6th September 2018 (UK Premiere)
After dying from a strange illness that she suffered for 3 years, a mother returns home to pick up her children.
Bront Palarae, Tara Basro, Endy Arfian
Little is known about Indonesian horror films in the west, even to self confessed horror fanatics the usual go-to countries for foreign frights are Italy or Japan. Even trying to research it’s history turns up mostly dead ends. So it’s no surprise the Southeast Asian nation is not the most prolific in terms of output, having been creatively stifled by years of political unrest and long periods of dictatorship. But even from the early 80s there have been examples of a unique horror film identity from Indonesia with films like Mystics in Bali (1981), a film about a witch that couldn’t be further removed from our own broom riding, pointy nosed deviants.
From the mid 2000s a steady revival has taken place in the countries horror scene. Films like 2009s Macabre and The Forbidden Door have proved that Indonesian film-makers are offering a fresh perspective on the genre, and one of it’s latest releases is the subject of this review: Satan’s Slaves.
Actually serving as a prequel to a 1982 film of the same name, Satan’s Slaves was the most viewed film of 2017 in it’s home country, once again proving the countries appetite for scares. The story follows a family living on the outskirts of Jakarta who are caring for their terminally ill mother (Ayu Laksmi). As her condition deteriorates, a series of ever increasing supernatural occurrences begin to fall upon the house, and things only get worse when the mother passes away early in the film. Sole daughter Rini (Tara Basro) and eldest son Tony (Endy Arfian) begin to investigate and start to uncover some dark secrets their mother was hiding.
The film wastes little time setting an unnerving mood, quickly establishing likeable characters with well written dialogue but also hitting you with some brilliantly controlled scares. Even it’s opening shot coming back to haunt later on. There is an expert precision in these early scenes, and whilst they might contain clichés like a dream sequence or the servants bell the mother used to ring for assistance, they work surprisingly well due to the patient set-up employed by director Joko Anwar.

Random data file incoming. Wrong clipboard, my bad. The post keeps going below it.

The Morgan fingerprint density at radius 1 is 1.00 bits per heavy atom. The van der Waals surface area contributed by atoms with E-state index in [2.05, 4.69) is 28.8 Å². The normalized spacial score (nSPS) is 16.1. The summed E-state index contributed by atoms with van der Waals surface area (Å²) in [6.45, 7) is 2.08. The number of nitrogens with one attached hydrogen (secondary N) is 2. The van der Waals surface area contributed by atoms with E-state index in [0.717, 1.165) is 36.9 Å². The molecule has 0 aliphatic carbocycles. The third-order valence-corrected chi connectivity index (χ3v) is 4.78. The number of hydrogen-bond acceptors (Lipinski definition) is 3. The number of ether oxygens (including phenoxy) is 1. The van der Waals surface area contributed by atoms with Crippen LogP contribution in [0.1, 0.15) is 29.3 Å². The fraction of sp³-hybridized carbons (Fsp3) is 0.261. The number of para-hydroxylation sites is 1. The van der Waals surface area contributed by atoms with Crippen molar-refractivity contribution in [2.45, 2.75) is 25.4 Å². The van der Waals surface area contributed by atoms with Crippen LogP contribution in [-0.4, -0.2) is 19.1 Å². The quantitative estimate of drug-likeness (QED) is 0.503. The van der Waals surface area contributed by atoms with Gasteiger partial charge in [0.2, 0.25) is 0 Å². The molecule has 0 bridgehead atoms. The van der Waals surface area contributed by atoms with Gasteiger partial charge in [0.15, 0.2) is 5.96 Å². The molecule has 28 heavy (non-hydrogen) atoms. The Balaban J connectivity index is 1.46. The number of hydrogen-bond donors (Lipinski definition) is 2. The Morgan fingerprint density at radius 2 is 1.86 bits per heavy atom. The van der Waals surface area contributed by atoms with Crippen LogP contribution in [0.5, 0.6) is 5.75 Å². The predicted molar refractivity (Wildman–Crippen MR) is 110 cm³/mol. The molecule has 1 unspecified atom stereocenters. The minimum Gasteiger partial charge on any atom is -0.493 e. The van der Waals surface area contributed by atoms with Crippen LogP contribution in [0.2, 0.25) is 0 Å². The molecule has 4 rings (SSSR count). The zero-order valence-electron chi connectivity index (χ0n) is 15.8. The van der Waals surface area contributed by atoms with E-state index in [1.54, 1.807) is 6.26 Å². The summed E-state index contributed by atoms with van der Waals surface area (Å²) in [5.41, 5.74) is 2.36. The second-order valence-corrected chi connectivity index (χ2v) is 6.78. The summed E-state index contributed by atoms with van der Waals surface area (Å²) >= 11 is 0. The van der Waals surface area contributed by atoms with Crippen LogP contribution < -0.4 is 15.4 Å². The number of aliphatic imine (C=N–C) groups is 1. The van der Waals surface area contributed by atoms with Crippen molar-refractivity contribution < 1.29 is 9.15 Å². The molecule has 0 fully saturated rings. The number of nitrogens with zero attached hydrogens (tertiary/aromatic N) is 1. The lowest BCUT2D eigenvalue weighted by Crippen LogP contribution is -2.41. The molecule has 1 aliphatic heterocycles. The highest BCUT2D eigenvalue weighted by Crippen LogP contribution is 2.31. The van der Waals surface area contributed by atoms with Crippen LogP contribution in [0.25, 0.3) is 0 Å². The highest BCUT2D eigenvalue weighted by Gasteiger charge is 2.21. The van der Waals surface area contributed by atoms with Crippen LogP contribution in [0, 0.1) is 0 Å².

The tension steadily ramps up once the mother passes away and the father (Bront Palarae) has to leave to sort out house finances. Creepy old records the mother sang on before falling ill become the soundtrack to the house, and hanging pictures in the dark transform into nightmarish portraits. It’s sharply paced and contains some genuinely terrifying scenes that truly gave me the shivers, both of the jump scare and slow build variety. It’s also a relief then, that the child actors in many of these scenes are surprisingly excellent, adding a certain Steven Spielberg/Stephen King feel to the proceedings.
It must be said though, that whilst the tension and scares are extremely effective, they certainly aren’t original. As well as the Spielberg/King influence, you can certainly feel the looming presence of Hollywood horror giant The Conjuring too. However, the cultural differences do avoid this feeling too much like a retread. It’s interesting to see from Indonesia for example, a predominately Islamic country, a horror film teaching moral lessons regarding the dangers of turning your back on religion. Something that our own cinema (and that of the USA) has a vast history with in relation to Christianity.
So far I have been very positive as to Satan’s Slaves, but unfortunately readers, there is a catch. The latter half of the film does start to feel a little repetitive. The scares come more and more frequently, becoming predicable and less effective. Camera tricks are reused, the plot starts to tangle within itself, and the climax of the film, whilst a entertaining spectacle, really cheapens the story. It’s thankfully entertaining still, and there are some aspects like the umbrella holding cult members seen on the posters, that make a striking image. But the knife edge tension created in the first act is long lost.
The technical components of Satan’s Slaves are very sound. The score has some interesting and effective compositions using what I imagine are traditional Indonesian instruments, but at the same time relies on the cliché ‘rising violin strings’ too often. Cinematography is solid all around, with light being well photographed and never looking flat, and scenes shot at night are never too dark. A mostly slick package.
Some extremely tense and frightening scenes
Promising and intriguing setup
Well acted all around
Peaks too early
Finale is fun but derivative
Relies on clichés